OPINION COLUMNS

Setting pen aside to listen; Inspiring story hits home

By Reece Waddell | Published Saturday, December 29, 2018
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Last spring, after finishing up a baseball gamer for the midweek paper, I got a text message I’ll never forget.

Jerod Blanks. Messenger photo by Joe Duty

It didn’t give me much info, but it had all I needed. Less than 20 minutes away in Chico, the Dragons’ starting quarterback, leading scorer in basketball, ace pitcher and salutatorian was racking up accolades in spite of unthinkable tragedy.

When he was 11, Jerod Blanks lost his mother, Linda. She died in her sleep after a bout of cardiac hypertrophy.

Just five months later, after a battle with bipolar disorder, Jerod’s father, Keith, committed suicide.

Few could even begin to fathom what Jerod went through. He was just a sixth grader, but suddenly, Jerod was without his mother and father.

The story particularly touched me, because by the time I was 8, my mother and father had also died. My mother lost her battle with breast cancer in 2000 and four years later, my father suffered a heart attack in his sleep.

When I first approached Jerod about telling his story, we spent about half an hour in the parking lot of Chico High School talking about our past and the similarities we shared. More than anything, I was interested to hear about how another person coped with losing their parents at such a young age.

For the first time in a long time, I sat down my phone, left my pen and legal pad in the car, and just listened.

By the time he was finished, Jerod’s story had left me in awe.

Not only had Jerod lost his parents, but his two other siblings had, too. His older sister, Kelcey, became Jerod’s legal guardian and raised him, putting some of her life on hold. She wound up transferring colleges, and, at 20, raised Jerod and his older brother, Jeremy.

I remember thinking to myself, “What sort of will must that take?”

Eventually, I picked my phone up and started taking notes, starting the official interview. For the next hour or so, Jerod walked me through his childhood to present day.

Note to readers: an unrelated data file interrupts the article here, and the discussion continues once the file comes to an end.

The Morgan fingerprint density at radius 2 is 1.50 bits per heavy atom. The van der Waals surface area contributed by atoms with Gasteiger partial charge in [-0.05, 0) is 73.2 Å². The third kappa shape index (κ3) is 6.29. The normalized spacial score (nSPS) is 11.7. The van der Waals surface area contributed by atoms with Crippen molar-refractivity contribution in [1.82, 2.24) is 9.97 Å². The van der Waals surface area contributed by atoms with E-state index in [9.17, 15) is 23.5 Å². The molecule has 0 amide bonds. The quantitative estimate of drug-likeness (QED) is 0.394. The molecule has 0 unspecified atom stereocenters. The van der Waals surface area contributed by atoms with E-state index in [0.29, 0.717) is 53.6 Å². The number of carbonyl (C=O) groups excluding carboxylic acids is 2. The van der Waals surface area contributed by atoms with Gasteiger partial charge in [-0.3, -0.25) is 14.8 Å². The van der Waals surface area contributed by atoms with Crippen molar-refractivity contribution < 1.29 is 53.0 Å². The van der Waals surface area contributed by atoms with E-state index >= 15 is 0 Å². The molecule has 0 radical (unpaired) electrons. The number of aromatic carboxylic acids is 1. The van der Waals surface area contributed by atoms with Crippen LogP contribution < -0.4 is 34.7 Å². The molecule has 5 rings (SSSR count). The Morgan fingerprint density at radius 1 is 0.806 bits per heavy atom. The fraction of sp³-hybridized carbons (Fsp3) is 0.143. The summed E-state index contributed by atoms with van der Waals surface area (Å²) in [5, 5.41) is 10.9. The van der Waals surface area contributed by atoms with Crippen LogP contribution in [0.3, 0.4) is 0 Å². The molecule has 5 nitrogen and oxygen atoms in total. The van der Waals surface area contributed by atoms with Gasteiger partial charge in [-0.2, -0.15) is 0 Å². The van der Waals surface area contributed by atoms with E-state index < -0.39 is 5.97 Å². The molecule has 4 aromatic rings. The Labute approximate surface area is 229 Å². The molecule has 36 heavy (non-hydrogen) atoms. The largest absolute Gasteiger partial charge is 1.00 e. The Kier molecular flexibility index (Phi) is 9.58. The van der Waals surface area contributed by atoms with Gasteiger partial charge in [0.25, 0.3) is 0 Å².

It takes a lot of courage to relive painful memories of your past. Jerod has courage and then some, shining in the classroom and in athletics.

Reece Waddell

When Jerod graduated in May with a 3.9 GPA, he had already accumulated 35 hours of college credit – giving him a two-semester head start. He will start classes at Texas A&M University in a few weeks and plans to major in mechanical engineering.

“I’m really excited,” Jerod said over the phone this past week. “I’m finally ready to get out of Chico for a little bit, meet some new faces and make some new friends.

“I think everybody would be proud. I think [my mom and dad] would be proud of me, given everything I’ve accomplished.”

Jerod received several scholarships to Texas A&M and is slated to graduate in May 2022 – one year early.

He is not sure what he wants to do with his degree, but said he plans on interning to find something he loves and is passionate about.

As he prepares for college and the next chapter of his life, Jerod was quick to acknowledge Kelcey, his brother, Jeremy, and the rest of the community for their support over the years.

“I would just want to say thank you to everybody for helping me out along the way,” Jerod said. “I’ve had a lot taken from me, but I’ve also been blessed with more things than I can imagine.”

As a journalist and sportswriter, I consider myself lucky to get to tell people’s stories for a living. But in the case of Jerod, I realized how fortunate I am to meet extraordinary people along the way.

Best of luck to you, Jerod. I know your parents would be proud.

Reece Waddell is sports editor.

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